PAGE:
The "abandon vehicles" line certainly got my attention. I loaded the local weather radar, and sure enough, there was a massive line of storms coming over us.
The sky looked really bad as we were coming to the ramp leading into downtown Baltimore. I shoved my camera out the window (Amy was driving and I was in the back seat with the baby) to take some photos just as raindrops started to fall. I accidentally left my camera flash on and caught the nearest raindrops whizzing by.
This frame, with incredible churning clouds and raindrop trails that look like giant hail looking like a scene out of the movie The Day After Tomorrow, was taken as we came off I-95 onto the ramp to downtown. We'll likely see a few more storm squalls like this over the summer on our rides home.
We pulled up to the house and waited about 15 minutes under powerful lightning and thunder before the storm let up. The western sky soon opened up with an orange glow. I excitedly ran into the fading rain to look for a rainbow in the east. Alas no rainbowthe sun set just as the rain ended.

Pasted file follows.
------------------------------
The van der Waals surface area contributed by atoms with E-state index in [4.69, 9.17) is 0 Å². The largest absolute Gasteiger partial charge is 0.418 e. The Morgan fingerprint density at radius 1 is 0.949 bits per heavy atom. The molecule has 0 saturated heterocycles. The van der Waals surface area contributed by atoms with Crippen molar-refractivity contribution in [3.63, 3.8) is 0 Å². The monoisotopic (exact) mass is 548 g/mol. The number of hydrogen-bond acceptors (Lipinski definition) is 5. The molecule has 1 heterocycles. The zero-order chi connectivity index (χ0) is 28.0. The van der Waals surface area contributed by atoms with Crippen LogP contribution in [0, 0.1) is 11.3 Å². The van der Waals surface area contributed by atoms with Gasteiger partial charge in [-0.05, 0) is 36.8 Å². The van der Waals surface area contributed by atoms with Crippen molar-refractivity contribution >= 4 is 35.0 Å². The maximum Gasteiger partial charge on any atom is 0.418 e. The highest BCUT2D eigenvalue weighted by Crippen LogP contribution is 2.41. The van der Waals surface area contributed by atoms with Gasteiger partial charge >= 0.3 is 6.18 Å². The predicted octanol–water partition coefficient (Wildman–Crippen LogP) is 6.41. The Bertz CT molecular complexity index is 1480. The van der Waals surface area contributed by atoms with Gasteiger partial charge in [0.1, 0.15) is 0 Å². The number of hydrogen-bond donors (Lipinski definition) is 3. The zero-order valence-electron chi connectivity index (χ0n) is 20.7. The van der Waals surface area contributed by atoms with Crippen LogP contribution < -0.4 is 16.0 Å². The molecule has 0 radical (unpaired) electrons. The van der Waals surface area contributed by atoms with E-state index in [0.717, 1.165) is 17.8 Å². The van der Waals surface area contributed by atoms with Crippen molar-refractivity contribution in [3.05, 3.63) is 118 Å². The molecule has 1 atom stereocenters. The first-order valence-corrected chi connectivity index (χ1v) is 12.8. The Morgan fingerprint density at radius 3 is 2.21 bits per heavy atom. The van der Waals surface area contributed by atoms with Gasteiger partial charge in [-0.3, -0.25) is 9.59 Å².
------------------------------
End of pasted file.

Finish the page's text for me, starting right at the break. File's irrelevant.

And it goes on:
Update: It turns out two tornados did touch down in Maryland.
Sunday, May 23, 2004
Golden Cicada Orchid
I made some images this week of emerging cicadas. I think they are at their most beautiful in the roughly 30 minutes it takes the adult cicadas to emerge from their nymph shells, and the hours after during which they darken. In the moments when their wings and legs are completely free for the first time, they look like rare orchids. Searching in Google, it turns out that there is indeed a rare orchid in Indonesia called chrysoglossum ornatum or the Golden Cicada Orchid.